WCSU

Lars Gotrich

The only antidote for the hell-in-a-handbasket blues is the stankiest of funks, and no one makes it stankier than George Clinton. The good doctor is here to prescribe Medicaid Fraud Dogg, the first album in 38 years from Parliament, the P-Funk empire's more soulful outfit.

There is no one universe for Ben LaMar Gay, he just sonic booms from one sound to another. His solo debut, Downtown Castles Can Never Block the Sun, is really a patch-work of seven albums, recorded over seven years but never released. It moves from fuzz-caked weirdo-psych to mutant synth-funk to giddy electronics to progressive jazz at a seamless, whiplash-free warp speed.

The Rock & Roll Hall of Fame announced its nominees for the class of 2018 this morning, presenting a group of first-time nominees that might make up the institution's most sonically diverse list in years.

If it's not already, TLC's "Way Back" should be on your summer playlists, a playful throwback to the R&B group's bopping beginnings, a carefree nostalgia trip that doesn't wear out its welcome.

That bopping beat, that thick and wobbly synth bass, those voices — it's like I'm back at a middle school dance in the Atlanta suburbs, not knowing what to do with my hands.

Frank Ocean's show on Beats 1, Blonded, has become a testing ground for new singles. First it was his collaboration with Calvin Harris and Migos, "Slide," then in mid-March, the gauzy "Chanel" rendered in several different versions throughout the set.

This is some nasty, nasty jazz. Featuring saxophonist Matt Nelson (Battle Trance), bassist Tim Dahl (Child Abuse), and drummer Nick Podgurski (New Firmament, Feast Of The Epiphany), GRID's debut album bubbles up from the East River like a toxic monster amalgamated from New York's improvised and extreme music scenes.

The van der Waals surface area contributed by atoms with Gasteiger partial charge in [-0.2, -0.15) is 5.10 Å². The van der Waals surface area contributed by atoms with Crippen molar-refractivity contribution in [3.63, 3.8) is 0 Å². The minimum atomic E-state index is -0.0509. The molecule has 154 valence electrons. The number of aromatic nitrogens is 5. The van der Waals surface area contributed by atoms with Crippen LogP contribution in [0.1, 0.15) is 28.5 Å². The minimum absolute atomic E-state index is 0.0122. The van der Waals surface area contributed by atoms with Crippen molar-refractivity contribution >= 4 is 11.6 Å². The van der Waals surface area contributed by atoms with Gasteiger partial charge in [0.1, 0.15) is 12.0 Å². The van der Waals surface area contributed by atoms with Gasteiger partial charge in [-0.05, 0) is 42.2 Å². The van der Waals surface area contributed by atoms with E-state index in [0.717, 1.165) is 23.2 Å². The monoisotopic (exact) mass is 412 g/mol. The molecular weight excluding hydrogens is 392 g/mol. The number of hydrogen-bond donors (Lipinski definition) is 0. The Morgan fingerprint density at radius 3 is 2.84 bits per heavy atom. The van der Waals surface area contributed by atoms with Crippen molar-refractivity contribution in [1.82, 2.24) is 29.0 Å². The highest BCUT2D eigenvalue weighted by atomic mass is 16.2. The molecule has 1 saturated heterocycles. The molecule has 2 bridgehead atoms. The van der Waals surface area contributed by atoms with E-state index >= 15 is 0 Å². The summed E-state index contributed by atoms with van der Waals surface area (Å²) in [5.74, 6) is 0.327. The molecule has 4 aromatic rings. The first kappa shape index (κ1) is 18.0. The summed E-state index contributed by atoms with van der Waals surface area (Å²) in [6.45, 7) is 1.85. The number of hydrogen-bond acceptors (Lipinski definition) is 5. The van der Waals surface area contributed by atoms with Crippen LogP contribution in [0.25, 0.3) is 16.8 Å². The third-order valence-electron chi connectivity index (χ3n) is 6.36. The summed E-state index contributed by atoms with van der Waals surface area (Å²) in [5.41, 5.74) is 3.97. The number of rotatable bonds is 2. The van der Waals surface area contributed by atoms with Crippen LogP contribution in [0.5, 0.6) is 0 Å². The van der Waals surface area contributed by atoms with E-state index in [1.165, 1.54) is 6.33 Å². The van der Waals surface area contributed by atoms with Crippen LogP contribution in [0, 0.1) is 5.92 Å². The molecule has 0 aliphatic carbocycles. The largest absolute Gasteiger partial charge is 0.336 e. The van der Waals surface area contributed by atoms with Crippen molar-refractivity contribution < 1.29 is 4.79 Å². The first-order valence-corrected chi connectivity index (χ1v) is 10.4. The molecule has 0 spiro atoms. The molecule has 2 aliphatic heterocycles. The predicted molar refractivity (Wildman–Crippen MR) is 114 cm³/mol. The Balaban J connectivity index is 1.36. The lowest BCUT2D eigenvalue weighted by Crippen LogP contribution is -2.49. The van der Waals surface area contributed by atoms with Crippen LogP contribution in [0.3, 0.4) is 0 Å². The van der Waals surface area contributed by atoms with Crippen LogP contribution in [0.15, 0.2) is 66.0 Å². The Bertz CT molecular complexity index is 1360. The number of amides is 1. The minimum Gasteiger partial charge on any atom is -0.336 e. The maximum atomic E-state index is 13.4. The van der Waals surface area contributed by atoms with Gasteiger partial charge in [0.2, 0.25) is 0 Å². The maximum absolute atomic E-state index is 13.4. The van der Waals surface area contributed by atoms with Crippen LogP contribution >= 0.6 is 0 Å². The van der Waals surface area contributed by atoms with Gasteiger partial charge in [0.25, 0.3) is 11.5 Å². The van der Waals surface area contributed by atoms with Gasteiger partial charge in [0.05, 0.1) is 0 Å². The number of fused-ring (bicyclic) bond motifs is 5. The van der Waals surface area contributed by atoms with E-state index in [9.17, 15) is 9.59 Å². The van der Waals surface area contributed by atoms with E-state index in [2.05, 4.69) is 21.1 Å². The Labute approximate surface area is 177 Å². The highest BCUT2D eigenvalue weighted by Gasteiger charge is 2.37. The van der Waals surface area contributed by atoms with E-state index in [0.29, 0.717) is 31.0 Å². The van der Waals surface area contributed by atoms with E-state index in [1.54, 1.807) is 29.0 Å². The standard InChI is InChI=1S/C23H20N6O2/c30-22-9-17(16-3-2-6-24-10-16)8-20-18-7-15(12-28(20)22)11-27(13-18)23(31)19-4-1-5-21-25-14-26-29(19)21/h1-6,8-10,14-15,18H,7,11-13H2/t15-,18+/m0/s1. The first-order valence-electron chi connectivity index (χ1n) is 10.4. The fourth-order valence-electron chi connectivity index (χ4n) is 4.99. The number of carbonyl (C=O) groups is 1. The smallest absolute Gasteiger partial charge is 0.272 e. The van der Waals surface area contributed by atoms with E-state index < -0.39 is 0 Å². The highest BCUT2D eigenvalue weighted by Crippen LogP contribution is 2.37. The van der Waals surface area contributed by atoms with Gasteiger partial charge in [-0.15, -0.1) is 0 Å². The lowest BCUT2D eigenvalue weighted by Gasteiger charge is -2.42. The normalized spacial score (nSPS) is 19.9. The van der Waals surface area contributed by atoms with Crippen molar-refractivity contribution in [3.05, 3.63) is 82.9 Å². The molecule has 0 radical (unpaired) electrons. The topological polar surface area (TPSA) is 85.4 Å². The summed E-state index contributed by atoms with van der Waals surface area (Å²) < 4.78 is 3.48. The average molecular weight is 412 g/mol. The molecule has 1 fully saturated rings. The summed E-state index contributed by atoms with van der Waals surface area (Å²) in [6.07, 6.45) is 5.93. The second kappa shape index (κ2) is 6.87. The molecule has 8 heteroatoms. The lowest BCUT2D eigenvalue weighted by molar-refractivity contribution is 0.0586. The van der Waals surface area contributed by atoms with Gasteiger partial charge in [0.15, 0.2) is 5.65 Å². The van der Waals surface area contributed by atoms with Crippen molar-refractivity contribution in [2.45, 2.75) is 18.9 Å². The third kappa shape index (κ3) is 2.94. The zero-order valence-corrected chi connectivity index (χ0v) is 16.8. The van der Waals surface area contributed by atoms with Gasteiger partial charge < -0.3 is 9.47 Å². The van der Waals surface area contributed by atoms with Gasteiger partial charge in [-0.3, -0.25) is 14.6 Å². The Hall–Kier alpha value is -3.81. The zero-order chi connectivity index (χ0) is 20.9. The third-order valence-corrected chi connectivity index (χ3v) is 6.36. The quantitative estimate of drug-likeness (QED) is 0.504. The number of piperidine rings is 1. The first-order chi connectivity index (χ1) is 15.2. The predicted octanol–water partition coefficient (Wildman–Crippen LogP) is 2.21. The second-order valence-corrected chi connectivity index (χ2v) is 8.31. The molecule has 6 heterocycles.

William Onyeabor, the electro-funk musician beloved to DJs and crate diggers, died Monday following a brief illness at his home in Enugu, Nigeria. He was 70.

The 2014 album The London Sessions wasn't so much a revitalization of Mary J. Blige's decades-long career as a way the R&B singer could reframe her music, with producers and songwriters attuned to her emotional and vocal range. Now Blige is back with Strength Of A Woman, due out this year on Capitol.

Solange announced her new album, A Seat At The Table, on Tuesday, calling it "a project on identity, empowerment, independence, grief and healing." Now the follow-up to 2012's excellent True EP is here, accompanied by a book, and featuring spots from Kelela, Q-Tip, Kelly Rowland, Lil Wayne, Dev Hynes, Sampha, Moses Sumney, The-Dream, BJ the Chicago Kid, Sean Nicholas Savage and Tweet.

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